3 Types of Employees Your Buyers Want to Hear From

Written by Jennifer

Once you start contemplating crowdsourcing your content marketing to your employees, you’ll probably start wondering about who on your team will excel at it.

What kinds of employee advocates should you be looking for? What should you consider when cultivating employee influencers?

You can start with the three types of employees your audience already wants to hear from. Those who are already good at social media. Those who can give the mavens in your audience the technical details they crave. And anyone in your company with a “cool” job. We’ll look at each in turn.


1. Employees with Large Followings

When you first try to create employee advocates, you’ll want to look for the people at your company who already have big followings on TikTok or Instagram. They’re personally very successful at social media, but it’s not part of their job. They didn’t list “Twitter Influencer” or “50,000 Facebook Followers” on their resumes.

These people already know how to achieve high engagement on the various platforms. They naturally fit the influencer model. By asking them to apply their knowledge of a particular social channel to the work of promoting their employer, you can inject some lighthearted fun into your social media presence.

These employee advocates will not necessarily post substantive explanations of a new product, but they can make a tweet go viral. Off-topic posts can still boost your brand. Look at Wendy’s or Steak-umm on Twitter.


2. The Engineers and Technicians

Your technical folks may not be good at social media yet, but that shouldn’t stop you from letting them post for you. Actually, you likely already have an audience who wants to hear specifically from them.

Car geeks want to hear from the mechanical engineers who designed the engine in your newest model. Airplane nerds want to know the details about your airfoil testing. Gamers want to hear from the software engineers who designed your latest upgrade. Soap mavens want to hear from the chemical engineers who researched your newest product.

Your technical people can give the mavens and nerds in your audience the inside details on how the smartphone works or how the motor is actually designed and tested. These are buyers you want on your side. They’ll be your best buyers and your best marketers outside of the people who actually work for you. They’re the ones who’ll show off your products to all of their friends. Your engineers and coders can give these people the content they want.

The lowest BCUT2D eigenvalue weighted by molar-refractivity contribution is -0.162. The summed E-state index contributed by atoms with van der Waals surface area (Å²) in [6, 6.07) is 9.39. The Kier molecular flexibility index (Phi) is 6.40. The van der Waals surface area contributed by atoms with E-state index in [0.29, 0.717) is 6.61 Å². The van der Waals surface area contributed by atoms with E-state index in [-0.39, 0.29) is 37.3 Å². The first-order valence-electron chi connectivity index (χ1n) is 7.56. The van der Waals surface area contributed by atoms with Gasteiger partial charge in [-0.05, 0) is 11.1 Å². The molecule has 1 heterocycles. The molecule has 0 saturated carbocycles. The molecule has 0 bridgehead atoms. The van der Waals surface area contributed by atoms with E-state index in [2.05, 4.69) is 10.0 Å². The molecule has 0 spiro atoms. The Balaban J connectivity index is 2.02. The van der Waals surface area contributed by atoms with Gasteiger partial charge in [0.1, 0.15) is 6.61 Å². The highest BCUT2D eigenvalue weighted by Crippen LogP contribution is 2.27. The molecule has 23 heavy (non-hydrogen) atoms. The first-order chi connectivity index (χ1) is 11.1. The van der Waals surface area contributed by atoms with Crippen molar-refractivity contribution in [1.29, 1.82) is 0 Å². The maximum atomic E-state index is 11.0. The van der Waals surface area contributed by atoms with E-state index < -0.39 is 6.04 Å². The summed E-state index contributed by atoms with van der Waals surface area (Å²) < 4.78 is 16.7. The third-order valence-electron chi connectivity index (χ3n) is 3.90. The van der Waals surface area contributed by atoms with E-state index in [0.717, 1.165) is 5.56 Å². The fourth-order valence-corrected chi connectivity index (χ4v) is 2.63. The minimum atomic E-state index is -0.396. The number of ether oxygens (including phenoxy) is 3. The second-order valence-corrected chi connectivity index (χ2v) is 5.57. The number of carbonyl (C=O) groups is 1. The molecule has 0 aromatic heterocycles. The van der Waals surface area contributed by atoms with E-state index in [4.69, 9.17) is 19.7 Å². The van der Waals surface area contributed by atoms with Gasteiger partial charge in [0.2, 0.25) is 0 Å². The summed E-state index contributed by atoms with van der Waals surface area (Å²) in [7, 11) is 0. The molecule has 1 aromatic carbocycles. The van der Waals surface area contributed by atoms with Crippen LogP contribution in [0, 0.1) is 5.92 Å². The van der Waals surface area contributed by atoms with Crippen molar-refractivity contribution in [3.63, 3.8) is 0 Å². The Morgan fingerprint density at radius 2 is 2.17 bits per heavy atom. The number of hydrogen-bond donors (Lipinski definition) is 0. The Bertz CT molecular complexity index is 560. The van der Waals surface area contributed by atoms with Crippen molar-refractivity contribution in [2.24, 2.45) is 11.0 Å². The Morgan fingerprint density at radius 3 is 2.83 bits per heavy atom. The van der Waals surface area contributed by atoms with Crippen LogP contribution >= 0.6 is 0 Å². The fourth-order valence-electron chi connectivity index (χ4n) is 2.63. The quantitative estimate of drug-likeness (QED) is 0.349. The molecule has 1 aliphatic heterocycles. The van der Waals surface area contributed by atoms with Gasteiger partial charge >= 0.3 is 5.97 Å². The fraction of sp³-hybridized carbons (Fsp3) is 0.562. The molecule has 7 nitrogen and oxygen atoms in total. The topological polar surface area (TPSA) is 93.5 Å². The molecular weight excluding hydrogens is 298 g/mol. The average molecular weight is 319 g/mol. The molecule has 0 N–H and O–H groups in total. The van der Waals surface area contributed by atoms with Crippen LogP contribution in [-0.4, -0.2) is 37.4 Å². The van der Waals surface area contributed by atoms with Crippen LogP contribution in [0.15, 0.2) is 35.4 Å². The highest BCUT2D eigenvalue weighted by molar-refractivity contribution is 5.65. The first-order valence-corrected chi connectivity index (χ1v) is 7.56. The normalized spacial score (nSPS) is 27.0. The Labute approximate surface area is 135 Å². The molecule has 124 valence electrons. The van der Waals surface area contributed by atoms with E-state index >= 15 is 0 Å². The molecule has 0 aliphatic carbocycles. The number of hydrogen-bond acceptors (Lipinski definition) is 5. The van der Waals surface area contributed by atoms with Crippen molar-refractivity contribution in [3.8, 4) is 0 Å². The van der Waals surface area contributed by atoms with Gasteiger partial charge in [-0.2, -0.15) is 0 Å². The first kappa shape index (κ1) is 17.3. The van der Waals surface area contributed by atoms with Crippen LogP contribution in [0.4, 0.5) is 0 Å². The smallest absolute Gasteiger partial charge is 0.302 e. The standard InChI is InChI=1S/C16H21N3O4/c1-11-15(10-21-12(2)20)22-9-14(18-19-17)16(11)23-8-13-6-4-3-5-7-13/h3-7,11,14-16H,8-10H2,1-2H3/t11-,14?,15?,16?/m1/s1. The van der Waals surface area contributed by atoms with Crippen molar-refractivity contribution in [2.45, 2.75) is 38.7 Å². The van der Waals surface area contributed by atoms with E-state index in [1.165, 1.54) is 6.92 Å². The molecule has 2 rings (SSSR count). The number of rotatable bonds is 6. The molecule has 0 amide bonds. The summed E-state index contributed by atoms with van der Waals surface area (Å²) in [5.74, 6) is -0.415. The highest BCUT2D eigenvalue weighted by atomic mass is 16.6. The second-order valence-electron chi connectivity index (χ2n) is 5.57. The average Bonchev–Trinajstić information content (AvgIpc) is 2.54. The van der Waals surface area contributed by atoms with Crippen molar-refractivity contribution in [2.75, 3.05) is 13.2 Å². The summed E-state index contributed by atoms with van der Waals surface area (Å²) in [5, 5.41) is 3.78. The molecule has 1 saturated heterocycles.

3. Anyone with a “Cool” Job:

Not every company has “cool” jobs. But many companies have careers that sound fun and interesting to the general public.

There are airline pilots, video-game testers (or anyone who tests, for that matter, even taste-testers in chocolate factories), chefs, screenwriters, astronauts, brew masters, pyrotechnicians, demolition crews, movie raters, park rangers, tour guides, event coordinators, sommeliers, and even chauffeurs.

You don’t have to be an airplane nut to want to see a day-in-the-life post by an airline pilot. This is interesting content to the general public, and putting it out there could help grow your social media following.


Don’t Overlook Anyone

Finally, don’t overlook employees who currently don’t fit any of those descriptions. Any employee could turn into excellent employee advocate. With the right tools and management, even with an undeveloped knack for social media, in time they might build a large following.

In other words, all of your employees are potentially good advocates for you on social media. As you experiment with letting them create content for you, you’ll see that some are better than others. You can try to cultivate employee advocates who fit each of these three descriptions. Or you can just wait and see whose content gets the best engagement. By tracking each post, you’ll be able to tell who your best influencers are.

Even if you don’t have any “cool” jobs in your company (which you shouldn’t rule out – you might be surprised what can become cool), you almost certainly have people who fall into the first two categories.

In your initial forays into crowdsourcing your content marketing, start with these two categories. Find a few employees who fit each description. And then sit back and see what they can do.